A proposed property exchange idea that dates back at least five years between Glendale Unified and a real estate company to replace the school district’s aging headquarters saw its latest, most serious proposal die Tuesday afternoon.
Jennifer Freemon, board president, read a roughly 300-word statement during a board meeting, saying an agreement between the district and real estate firm Carmel Partners was quashed.
“Carmel failed to complete the exchange transaction as required by the exchange agreement and, therefore, the exchange agreement has been terminated, and the district is in the process of seeking reimbursement of its costs from Carmel,” Freemon said.
No discussion took place after the statement was read as board members moved on to the next agenda item.
Before heading into closed session, however, board member Greg Krikorian expressed frustration with a process that needed an affirmative vote by Glendale City Council to be ratified, but the council rejected the plan 3-1 this past December, citing traffic- and population-saturation issues.
“We’re exhausted, and we’ve exhausted every plan,” Krikorian said. “We’ve been working since 2012.”
Glendale Unified and Carmel originally agreed to swap properties in August 2017, with adjustments and amendments to the agreement added as recently as June 2018.
The district voted to exchange its current 38,000-foot, four-story headquarters built in 1972, located at 223 N. Jackson St. , for a six-story building owned by Carmel located at 425 E. Colorado St.
With the exchange, the district would have received a building that is 12 years newer than the existing one , compliant with the Americans with Disabilities Act and up to current building codes. It also has space for expansion and additional parking.
Glendale Unified’s headquarters currently lacks fire sprinklers and earthquake retrofitting. The district’s parking lot has 155 spaces, while the Colorado Street property and its garage would have provided 200 additional spots.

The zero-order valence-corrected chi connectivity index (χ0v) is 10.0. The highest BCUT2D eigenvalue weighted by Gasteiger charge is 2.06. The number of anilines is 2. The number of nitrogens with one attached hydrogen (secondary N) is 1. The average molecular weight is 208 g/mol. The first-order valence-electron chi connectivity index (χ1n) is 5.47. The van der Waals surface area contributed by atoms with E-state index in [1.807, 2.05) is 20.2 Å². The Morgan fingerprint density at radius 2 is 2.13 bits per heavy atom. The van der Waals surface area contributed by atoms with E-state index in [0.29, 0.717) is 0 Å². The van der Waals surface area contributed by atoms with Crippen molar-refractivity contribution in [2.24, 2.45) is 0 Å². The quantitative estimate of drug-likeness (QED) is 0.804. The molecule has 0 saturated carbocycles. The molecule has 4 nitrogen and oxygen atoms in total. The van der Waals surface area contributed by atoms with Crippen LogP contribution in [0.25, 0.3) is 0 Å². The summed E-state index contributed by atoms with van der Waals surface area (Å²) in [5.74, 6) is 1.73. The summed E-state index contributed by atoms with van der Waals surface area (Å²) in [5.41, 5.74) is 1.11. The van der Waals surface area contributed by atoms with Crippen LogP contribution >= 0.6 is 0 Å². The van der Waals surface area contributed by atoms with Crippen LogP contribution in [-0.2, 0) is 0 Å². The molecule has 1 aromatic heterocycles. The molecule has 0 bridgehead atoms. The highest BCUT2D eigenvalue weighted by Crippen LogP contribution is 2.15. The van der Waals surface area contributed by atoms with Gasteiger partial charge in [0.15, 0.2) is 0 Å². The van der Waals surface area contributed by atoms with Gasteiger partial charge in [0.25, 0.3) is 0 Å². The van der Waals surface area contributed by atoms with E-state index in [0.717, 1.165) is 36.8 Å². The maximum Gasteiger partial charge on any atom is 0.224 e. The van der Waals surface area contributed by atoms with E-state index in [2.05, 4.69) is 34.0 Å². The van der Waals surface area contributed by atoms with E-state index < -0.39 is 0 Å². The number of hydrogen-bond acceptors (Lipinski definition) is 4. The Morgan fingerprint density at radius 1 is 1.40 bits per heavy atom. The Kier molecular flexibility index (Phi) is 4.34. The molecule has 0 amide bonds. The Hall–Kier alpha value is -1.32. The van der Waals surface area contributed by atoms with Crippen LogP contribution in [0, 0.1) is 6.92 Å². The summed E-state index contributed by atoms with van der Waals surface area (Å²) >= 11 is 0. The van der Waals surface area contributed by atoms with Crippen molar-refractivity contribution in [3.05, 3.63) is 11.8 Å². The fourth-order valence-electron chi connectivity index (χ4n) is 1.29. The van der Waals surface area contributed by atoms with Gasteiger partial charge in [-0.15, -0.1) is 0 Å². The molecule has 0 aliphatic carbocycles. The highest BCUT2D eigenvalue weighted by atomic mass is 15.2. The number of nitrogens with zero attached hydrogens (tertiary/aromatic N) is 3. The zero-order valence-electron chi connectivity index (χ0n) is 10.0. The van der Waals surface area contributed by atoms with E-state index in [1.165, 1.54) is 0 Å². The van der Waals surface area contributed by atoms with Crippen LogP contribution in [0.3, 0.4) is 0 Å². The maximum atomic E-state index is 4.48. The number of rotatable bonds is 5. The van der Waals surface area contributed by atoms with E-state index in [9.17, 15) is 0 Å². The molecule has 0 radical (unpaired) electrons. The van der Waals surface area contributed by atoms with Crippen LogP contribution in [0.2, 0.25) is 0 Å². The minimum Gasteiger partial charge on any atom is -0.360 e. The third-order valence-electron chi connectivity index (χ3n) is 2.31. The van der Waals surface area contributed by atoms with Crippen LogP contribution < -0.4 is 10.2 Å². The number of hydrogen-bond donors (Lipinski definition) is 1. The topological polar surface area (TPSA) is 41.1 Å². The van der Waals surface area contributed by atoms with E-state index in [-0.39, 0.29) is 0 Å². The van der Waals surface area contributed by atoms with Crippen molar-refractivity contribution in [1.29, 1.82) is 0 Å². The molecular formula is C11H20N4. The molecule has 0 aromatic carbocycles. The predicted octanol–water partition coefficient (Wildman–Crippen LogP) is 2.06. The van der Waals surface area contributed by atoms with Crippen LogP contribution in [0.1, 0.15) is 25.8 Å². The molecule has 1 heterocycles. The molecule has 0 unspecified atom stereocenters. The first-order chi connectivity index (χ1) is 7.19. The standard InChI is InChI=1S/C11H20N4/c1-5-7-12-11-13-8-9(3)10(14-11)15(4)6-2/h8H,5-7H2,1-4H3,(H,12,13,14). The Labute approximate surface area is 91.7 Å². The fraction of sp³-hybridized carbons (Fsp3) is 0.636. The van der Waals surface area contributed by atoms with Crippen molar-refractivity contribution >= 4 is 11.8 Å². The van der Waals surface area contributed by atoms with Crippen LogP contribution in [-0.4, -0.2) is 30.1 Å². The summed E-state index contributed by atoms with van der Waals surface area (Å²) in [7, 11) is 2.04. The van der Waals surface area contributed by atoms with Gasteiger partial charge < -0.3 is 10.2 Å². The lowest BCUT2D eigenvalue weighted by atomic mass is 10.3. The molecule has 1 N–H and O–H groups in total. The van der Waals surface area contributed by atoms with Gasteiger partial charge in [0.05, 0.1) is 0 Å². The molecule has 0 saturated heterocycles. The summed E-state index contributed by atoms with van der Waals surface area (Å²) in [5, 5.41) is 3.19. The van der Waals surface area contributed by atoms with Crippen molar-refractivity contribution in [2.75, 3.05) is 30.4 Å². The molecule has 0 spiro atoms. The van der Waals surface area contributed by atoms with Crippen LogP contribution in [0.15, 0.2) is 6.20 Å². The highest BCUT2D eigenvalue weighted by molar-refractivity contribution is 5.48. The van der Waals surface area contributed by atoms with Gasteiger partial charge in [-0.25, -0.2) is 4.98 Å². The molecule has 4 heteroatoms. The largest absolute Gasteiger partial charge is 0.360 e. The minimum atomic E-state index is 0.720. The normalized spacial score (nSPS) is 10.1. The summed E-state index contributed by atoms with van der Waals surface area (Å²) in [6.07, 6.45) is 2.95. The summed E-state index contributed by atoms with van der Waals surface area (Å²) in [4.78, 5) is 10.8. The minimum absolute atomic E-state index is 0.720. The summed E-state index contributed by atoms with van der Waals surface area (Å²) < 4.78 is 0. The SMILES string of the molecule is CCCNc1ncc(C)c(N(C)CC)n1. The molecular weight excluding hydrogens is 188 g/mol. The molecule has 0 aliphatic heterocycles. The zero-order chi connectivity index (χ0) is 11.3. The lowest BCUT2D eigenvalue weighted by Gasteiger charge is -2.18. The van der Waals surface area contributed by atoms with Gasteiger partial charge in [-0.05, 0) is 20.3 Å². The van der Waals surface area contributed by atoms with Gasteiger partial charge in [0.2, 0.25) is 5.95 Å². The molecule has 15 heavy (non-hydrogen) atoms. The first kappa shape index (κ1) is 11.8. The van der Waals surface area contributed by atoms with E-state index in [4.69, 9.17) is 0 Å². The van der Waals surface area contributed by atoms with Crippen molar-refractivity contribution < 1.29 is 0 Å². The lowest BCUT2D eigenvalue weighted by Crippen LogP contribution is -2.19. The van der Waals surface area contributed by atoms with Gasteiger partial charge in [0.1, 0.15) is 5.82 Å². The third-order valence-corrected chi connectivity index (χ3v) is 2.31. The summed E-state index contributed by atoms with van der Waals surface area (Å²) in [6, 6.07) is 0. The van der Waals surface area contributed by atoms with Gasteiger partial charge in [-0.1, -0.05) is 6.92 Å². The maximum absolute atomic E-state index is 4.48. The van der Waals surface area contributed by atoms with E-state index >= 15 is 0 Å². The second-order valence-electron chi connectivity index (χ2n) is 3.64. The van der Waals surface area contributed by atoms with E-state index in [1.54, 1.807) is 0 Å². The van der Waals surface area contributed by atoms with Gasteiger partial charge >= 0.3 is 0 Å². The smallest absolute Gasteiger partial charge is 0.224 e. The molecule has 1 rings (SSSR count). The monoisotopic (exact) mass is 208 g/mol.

Stephen Dickinson, the school district’s chief business and financial officer, said the lack of parking has led Glendale Unified to reach agreements with local businesses and entities, such as the First United Methodist Church and Ralphs, for additional parking.
“I would estimate it’s half a dozen [contracts ] and still our needs are not met,” Dickinson said.
While Glendale Unified would have received a new headquarters, Carmel would have turned 2.39 acres of the district’s 3.42-acre existing property into a 207-unit residential development in an already crowded portion of Glendale.
Daily High School, which is located on the property, would have remained untouched, while Carmel would have added a small park.
Without council approval, Freemon said Carmel did not meet its commitment and Glendale Unified will seek reimbursement of $250,000, though Krikorian said the district had already spent $500,000 in December.
“Because Carmel failed to complete the exchange transaction, the exchange agreement allows the district to seek reimbursement from Carmel of its cost associated with the exchange agreement,” Freemon said.
Less than five years earlier, the City Council approved another Carmel Partners project, the Altana Luxury Apartments, with two buildings and 507 units, located roughly 1 mile away from Glendale Unified’s headquarters.
A city spokesperson did not return calls from the News-Press, while Carmel Partners did not respond to multiple phone calls and emails.
Stuck with its old headquarters, Glendale Unified is faced with the prospect of raising at least $40 million to cover renovation costs.
“C’mon, we don’t have $40 million. We don’t have any funds like that to upgrade our facilities,” Krikorian said. “There’s nothing in the works now.”